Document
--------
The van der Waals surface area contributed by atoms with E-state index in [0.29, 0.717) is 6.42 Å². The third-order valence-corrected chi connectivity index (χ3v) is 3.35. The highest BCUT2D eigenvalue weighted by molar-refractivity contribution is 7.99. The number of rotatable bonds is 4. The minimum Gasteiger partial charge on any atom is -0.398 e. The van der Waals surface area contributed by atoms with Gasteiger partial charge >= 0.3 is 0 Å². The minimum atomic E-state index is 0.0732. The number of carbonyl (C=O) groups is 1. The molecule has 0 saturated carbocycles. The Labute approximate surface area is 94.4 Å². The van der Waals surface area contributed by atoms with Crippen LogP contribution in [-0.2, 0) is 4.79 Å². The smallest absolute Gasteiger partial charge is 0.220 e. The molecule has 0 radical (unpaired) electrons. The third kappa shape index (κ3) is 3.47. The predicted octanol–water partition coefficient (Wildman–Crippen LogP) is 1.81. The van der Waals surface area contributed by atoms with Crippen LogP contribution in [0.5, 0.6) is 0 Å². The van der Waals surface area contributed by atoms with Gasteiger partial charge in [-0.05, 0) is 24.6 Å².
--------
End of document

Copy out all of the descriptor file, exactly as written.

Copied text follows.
The van der Waals surface area contributed by atoms with E-state index in [0.29, 0.717) is 6.42 Å². The third-order valence-corrected chi connectivity index (χ3v) is 3.35. The highest BCUT2D eigenvalue weighted by molar-refractivity contribution is 7.99. The number of rotatable bonds is 4. The minimum Gasteiger partial charge on any atom is -0.398 e. The van der Waals surface area contributed by atoms with Gasteiger partial charge >= 0.3 is 0 Å². The minimum atomic E-state index is 0.0732. The number of carbonyl (C=O) groups is 1. The molecule has 0 saturated carbocycles. The Labute approximate surface area is 94.4 Å². The van der Waals surface area contributed by atoms with Crippen LogP contribution in [-0.2, 0) is 4.79 Å². The smallest absolute Gasteiger partial charge is 0.220 e. The molecule has 0 radical (unpaired) electrons. The third kappa shape index (κ3) is 3.47. The predicted octanol–water partition coefficient (Wildman–Crippen LogP) is 1.81. The van der Waals surface area contributed by atoms with Crippen LogP contribution in [0.5, 0.6) is 0 Å². The van der Waals surface area contributed by atoms with Gasteiger partial charge in [-0.05, 0) is 24.6 Å².